Windows Azure Diagnostics (WAD) data is stored in table storage of a storage account. There are many types of tables to store different kind of Azure Windows VM diagnostics data and some of them are mentioned below:
- WADMetrics*: Used to store metrics data. It follows a proper naming convention whose details can be found here
- WADDiagnosticInfrastructureLogsTable: stores diagnostics infrastructure data
- WADWindowsEventLogsTable: Stores event logs data
- WADPerformanceCountersTable: stores performance counters data
The issue is we don’t have any mechanism to apply retention policy to these tables or any way to directly delete the data. With time, the data grow exponentially and eventually you pay for all of it. As of August 2019, you have to manually delete the old data/tables. Now there are two ways to do it:
- Delete the tables altogether: This is simple and Azure re-creates them to store more WAD data. But the issue is, if your table has millions of records (like mine) it might take few days to delete the table completely. And during this time, any attempt to re-create the table will throw an error. So if your VM is writing constantly to these tables, not a good option
- Partially delete the data: Even though it is cumbersome and required writing custom code, I found this better. Basically you can run this code on schedule to delete all the data that is more than a month old (or any time frame). But notice, that you pay for all the operations including deleting the data, even though the cost is very low.
So I decided to go with the approach of making a utility to delete all the data that was more than a month old from logs and performance counters table. But for metrics table, since these tables are created thrice per month, every month, hence I deleted the tables more than 2 months old.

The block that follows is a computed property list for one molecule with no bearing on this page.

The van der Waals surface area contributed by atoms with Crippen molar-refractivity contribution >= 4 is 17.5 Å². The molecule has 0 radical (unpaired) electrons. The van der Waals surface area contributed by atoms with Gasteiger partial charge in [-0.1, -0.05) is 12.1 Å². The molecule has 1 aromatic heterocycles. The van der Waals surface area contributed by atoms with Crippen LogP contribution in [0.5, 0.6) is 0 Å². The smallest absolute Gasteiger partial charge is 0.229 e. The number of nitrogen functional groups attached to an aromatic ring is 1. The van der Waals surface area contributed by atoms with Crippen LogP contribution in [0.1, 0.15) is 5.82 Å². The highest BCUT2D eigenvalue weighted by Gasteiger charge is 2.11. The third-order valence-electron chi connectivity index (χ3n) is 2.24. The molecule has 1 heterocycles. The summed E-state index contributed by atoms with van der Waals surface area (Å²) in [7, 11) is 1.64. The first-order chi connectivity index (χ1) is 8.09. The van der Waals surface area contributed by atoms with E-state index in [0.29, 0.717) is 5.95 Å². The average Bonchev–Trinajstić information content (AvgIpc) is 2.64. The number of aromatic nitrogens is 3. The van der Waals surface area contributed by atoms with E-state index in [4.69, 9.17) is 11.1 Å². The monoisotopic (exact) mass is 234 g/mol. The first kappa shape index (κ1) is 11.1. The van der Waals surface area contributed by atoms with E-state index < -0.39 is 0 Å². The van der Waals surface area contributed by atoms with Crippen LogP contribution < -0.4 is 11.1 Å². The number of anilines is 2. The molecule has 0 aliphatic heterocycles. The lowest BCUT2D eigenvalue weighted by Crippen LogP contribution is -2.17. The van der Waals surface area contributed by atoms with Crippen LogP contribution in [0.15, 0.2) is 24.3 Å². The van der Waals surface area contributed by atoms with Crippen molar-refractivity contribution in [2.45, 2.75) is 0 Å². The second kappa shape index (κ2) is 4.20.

Below is the code to achieve this in normal console application, which you can use as web job too. Install “WindowsAzure.Storage” for it to work.
Delete All Metrics Tables more than two months old:
You have to run the below code twice for PT1H and PT1M tables. Also if your storage account has older data than current year’s, run the code for previous years too by looping through all the years (instead of months)
Delete logs data more than x days old:
You have to run the below code for all the storage logs table (Infrastructure, Events, Performance etc.)
You can use the above to delete data incrementally on a schedule (via web job, azure function etc) or deleting all of the old data.
P.S. Cloud Table Client uses default exponential retry policy which you can change too. If you do not want to use any retry mechanism, make sure to set it to none. Good thing is, you can set retry policy to a particular action (like Delete) instead of table client in all. For this check implementing retry policies
Hope this helps! Happy coding!
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